District Attorney Establishes Independent Databases On Police Officers

News Item/Commentary:

            In December of 2021, the Commonwealth of Massachusetts enacted a sweeping police reform bill that established the Peace Officer Standard and Training (POST) Commission.  This commission was granted the authority to certify and decertify police officers over matters of qualifications and conduct.  The commission investigates and adjudicates complaints made against officers with regard to their conduct. The law provides for a hearing and an appeals process.  Officers are also entitled to representation by legal council.  The intent of the legislature was to establish a centralized, fair and deliberative process for evaluating complaints against police officers, and to maintain a single and authoritative data base on the conduct and performance of officers, who have engaged in misconduct.  All this to preserve the public’s trust in policing.

            Now, however, some District Attorney’s offices are attempting to duplicate this process by creating their own separate database, with far less due process than the POST commission offers.   For example, the Essex District Attorney recently issued a notice to chiefs to submit information to his office, if they become aware that an officer, under their authority, was the subject of: a criminal conviction; an open criminal case; a finding of untruthfulness, or other misconduct related to credibility; a finding that the officer engaged in biased conduct or discrimination; or engaged in an instance of unreasonable force.  Also requested was information regarding “ pending civil suits, or other pending administrative proceedings against an officer, alleging official misconduct ( i.e. Internal Affairs, Massachusetts Council Against Discrimination” or any issue with POST).”  This last provision exceeds the requirements of the POST statute.  The Essex District Attorney further informed the chiefs that this information will be entered into a “centralized data base” set up to “facilitate required disclosures for individual criminal cases.”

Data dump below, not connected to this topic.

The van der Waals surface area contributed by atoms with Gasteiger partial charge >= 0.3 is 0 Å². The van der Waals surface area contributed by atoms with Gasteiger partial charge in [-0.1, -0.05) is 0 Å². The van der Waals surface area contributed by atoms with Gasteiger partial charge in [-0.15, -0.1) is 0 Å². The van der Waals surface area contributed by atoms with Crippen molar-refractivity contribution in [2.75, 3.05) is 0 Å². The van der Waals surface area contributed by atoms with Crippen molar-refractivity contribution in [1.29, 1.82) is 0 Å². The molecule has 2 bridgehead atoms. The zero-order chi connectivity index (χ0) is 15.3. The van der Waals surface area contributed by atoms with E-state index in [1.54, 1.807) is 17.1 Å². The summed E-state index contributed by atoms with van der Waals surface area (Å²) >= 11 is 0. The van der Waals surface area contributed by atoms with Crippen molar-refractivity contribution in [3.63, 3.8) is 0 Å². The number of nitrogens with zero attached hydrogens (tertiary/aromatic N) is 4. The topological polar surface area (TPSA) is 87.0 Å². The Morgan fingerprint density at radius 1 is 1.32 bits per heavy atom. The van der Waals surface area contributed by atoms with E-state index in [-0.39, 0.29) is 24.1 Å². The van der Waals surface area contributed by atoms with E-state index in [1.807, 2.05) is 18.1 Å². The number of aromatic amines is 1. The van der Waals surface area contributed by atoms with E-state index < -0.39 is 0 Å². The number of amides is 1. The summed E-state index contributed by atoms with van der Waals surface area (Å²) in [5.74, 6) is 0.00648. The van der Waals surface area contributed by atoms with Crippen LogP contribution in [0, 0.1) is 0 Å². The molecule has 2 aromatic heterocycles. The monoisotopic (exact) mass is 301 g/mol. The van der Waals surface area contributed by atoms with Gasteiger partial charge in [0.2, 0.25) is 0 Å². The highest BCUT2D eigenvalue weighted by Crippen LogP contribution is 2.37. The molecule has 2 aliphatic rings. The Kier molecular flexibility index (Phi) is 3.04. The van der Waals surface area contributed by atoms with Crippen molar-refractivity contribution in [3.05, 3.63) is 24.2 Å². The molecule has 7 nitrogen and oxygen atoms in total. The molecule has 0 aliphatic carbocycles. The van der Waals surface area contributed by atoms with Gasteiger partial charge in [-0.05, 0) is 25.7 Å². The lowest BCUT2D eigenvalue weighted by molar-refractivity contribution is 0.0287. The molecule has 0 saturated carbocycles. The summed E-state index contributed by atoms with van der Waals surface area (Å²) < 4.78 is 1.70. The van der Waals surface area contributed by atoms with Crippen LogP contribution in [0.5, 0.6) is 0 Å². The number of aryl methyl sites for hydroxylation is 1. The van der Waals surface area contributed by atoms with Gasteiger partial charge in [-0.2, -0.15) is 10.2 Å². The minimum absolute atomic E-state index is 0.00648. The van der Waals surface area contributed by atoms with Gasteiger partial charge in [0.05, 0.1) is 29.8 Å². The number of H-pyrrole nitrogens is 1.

The Essex District Attorney intends to create a separate and distinct file on police officers for the sole purpose of making it easier for prosecutors to reference in house records, if and when certain issues arise, that require disclosures. See Matter of Grand Jury Investigations 485 Mass, 641, 650-653 (2020); Mass. R. Crime P.14 (a) (1) (A) iii Mass. R Prof. C 38. The DA was quick to point out that not all information submitted will be available for disclosure, and that the data base will be secured. He also extended an invitation to officers to periodically review their files to ensure that they are purged and updated when matters against them are resolved.

The concern over this policy is that it duplicates an existing process for tracking police officer conduct (POST), and it creates new bureaucratic risks for officers because it is feared that DA’s offices will not commit the resources and oversight necessary to ensure that the records submitted are accurate and updated. In fact, it appears that the policy places the entire onus on police officers to ensure that files maintained by District Attorneys’ Offices are accurate. Finally, it interjects the District Attorney’s offices into the administration of police agencies, which is a violation of the separation of powers in the American system of justice. Just as the Executive and Legislative branches of government are separated by checks and balances, so to are courts and prosecutors, from law enforcement agencies. The Essex County District Attorney’s policy seems to step over those bounds in that it now appears to be managing police personnel matters.

Critics question the necessity of creating an entirely new database on officers, given the POST commission? The DA’s letter admits that the times when very detailed and specific disclosures about an officer will be rare, which begs the question why go through all this, can’t this be done on a case-by-case basis? It would seem only logical to keep the great burden of storing personal information and ensuring the protection of that information with a well-managed central repository, one that has the resources and legal support to manage it properly. Such a repository is the POST Commission, why should we duplicate it ?


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